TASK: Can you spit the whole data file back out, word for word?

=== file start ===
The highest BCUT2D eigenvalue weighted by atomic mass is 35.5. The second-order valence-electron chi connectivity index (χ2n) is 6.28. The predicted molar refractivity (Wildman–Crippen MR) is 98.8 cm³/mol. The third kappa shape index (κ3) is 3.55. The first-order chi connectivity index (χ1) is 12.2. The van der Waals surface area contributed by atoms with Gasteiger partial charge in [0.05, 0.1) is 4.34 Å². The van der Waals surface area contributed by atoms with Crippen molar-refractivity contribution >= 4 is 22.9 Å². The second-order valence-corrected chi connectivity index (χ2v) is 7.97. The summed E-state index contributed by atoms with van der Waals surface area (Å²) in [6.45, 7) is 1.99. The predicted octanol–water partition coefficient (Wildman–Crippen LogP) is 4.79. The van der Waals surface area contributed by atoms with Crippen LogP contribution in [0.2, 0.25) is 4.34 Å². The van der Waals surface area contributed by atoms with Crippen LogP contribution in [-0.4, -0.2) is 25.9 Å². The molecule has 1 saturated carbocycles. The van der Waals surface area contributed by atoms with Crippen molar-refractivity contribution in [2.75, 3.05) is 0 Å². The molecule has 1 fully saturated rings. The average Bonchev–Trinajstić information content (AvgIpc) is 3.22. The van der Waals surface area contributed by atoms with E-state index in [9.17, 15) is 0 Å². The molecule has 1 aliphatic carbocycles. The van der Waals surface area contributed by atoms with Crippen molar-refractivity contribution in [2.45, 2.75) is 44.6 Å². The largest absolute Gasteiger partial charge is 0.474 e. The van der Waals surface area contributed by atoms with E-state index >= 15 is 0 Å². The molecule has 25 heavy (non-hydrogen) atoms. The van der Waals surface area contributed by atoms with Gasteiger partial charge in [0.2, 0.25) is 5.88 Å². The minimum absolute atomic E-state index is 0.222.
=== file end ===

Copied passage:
The highest BCUT2D eigenvalue weighted by atomic mass is 35.5. The second-order valence-electron chi connectivity index (χ2n) is 6.28. The predicted molar refractivity (Wildman–Crippen MR) is 98.8 cm³/mol. The third kappa shape index (κ3) is 3.55. The first-order chi connectivity index (χ1) is 12.2. The van der Waals surface area contributed by atoms with Gasteiger partial charge in [0.05, 0.1) is 4.34 Å². The van der Waals surface area contributed by atoms with Crippen molar-refractivity contribution >= 4 is 22.9 Å². The second-order valence-corrected chi connectivity index (χ2v) is 7.97. The summed E-state index contributed by atoms with van der Waals surface area (Å²) in [6.45, 7) is 1.99. The predicted octanol–water partition coefficient (Wildman–Crippen LogP) is 4.79. The van der Waals surface area contributed by atoms with Crippen LogP contribution in [0.2, 0.25) is 4.34 Å². The van der Waals surface area contributed by atoms with Crippen LogP contribution in [-0.4, -0.2) is 25.9 Å². The molecule has 1 saturated carbocycles. The van der Waals surface area contributed by atoms with Crippen molar-refractivity contribution in [2.75, 3.05) is 0 Å². The molecule has 1 fully saturated rings. The average Bonchev–Trinajstić information content (AvgIpc) is 3.22. The van der Waals surface area contributed by atoms with E-state index in [9.17, 15) is 0 Å². The molecule has 1 aliphatic carbocycles. The van der Waals surface area contributed by atoms with Crippen molar-refractivity contribution in [2.45, 2.75) is 44.6 Å². The largest absolute Gasteiger partial charge is 0.474 e. The van der Waals surface area contributed by atoms with E-state index >= 15 is 0 Å². The molecule has 25 heavy (non-hydrogen) atoms. The van der Waals surface area contributed by atoms with Gasteiger partial charge in [0.2, 0.25) is 5.88 Å². The minimum absolute atomic E-state index is 0.222.